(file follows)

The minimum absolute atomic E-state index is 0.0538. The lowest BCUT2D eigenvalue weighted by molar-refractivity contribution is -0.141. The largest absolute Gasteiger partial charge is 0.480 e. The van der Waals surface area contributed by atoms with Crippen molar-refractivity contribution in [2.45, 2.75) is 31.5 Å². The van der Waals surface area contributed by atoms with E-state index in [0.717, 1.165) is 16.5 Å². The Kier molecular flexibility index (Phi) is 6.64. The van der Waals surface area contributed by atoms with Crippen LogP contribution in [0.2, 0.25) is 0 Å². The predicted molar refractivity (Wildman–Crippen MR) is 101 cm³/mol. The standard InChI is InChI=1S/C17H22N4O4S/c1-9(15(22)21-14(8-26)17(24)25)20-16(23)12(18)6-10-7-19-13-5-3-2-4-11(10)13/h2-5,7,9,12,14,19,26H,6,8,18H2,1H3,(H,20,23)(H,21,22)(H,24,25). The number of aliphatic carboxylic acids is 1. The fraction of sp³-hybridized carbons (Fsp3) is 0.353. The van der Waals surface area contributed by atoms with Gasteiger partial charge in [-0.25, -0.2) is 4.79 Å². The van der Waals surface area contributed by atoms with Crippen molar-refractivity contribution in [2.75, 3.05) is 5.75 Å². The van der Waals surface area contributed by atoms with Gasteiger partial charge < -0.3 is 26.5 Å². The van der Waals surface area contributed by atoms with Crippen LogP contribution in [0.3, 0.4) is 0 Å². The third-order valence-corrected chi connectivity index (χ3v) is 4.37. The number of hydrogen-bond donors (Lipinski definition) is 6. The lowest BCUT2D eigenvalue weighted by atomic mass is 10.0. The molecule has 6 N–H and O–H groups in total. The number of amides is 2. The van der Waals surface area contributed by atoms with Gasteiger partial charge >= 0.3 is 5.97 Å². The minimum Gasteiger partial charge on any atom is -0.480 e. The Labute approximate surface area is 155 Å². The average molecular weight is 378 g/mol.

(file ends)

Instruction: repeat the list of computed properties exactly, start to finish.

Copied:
The minimum absolute atomic E-state index is 0.0538. The lowest BCUT2D eigenvalue weighted by molar-refractivity contribution is -0.141. The largest absolute Gasteiger partial charge is 0.480 e. The van der Waals surface area contributed by atoms with Crippen molar-refractivity contribution in [2.45, 2.75) is 31.5 Å². The van der Waals surface area contributed by atoms with E-state index in [0.717, 1.165) is 16.5 Å². The Kier molecular flexibility index (Phi) is 6.64. The van der Waals surface area contributed by atoms with Crippen LogP contribution in [0.2, 0.25) is 0 Å². The predicted molar refractivity (Wildman–Crippen MR) is 101 cm³/mol. The standard InChI is InChI=1S/C17H22N4O4S/c1-9(15(22)21-14(8-26)17(24)25)20-16(23)12(18)6-10-7-19-13-5-3-2-4-11(10)13/h2-5,7,9,12,14,19,26H,6,8,18H2,1H3,(H,20,23)(H,21,22)(H,24,25). The number of aliphatic carboxylic acids is 1. The fraction of sp³-hybridized carbons (Fsp3) is 0.353. The van der Waals surface area contributed by atoms with Gasteiger partial charge in [-0.25, -0.2) is 4.79 Å². The van der Waals surface area contributed by atoms with Crippen molar-refractivity contribution in [2.75, 3.05) is 5.75 Å². The van der Waals surface area contributed by atoms with Gasteiger partial charge < -0.3 is 26.5 Å². The van der Waals surface area contributed by atoms with Crippen LogP contribution in [0.3, 0.4) is 0 Å². The third-order valence-corrected chi connectivity index (χ3v) is 4.37. The number of hydrogen-bond donors (Lipinski definition) is 6. The lowest BCUT2D eigenvalue weighted by atomic mass is 10.0. The molecule has 6 N–H and O–H groups in total. The number of amides is 2. The van der Waals surface area contributed by atoms with Gasteiger partial charge >= 0.3 is 5.97 Å². The minimum Gasteiger partial charge on any atom is -0.480 e. The Labute approximate surface area is 155 Å². The average molecular weight is 378 g/mol.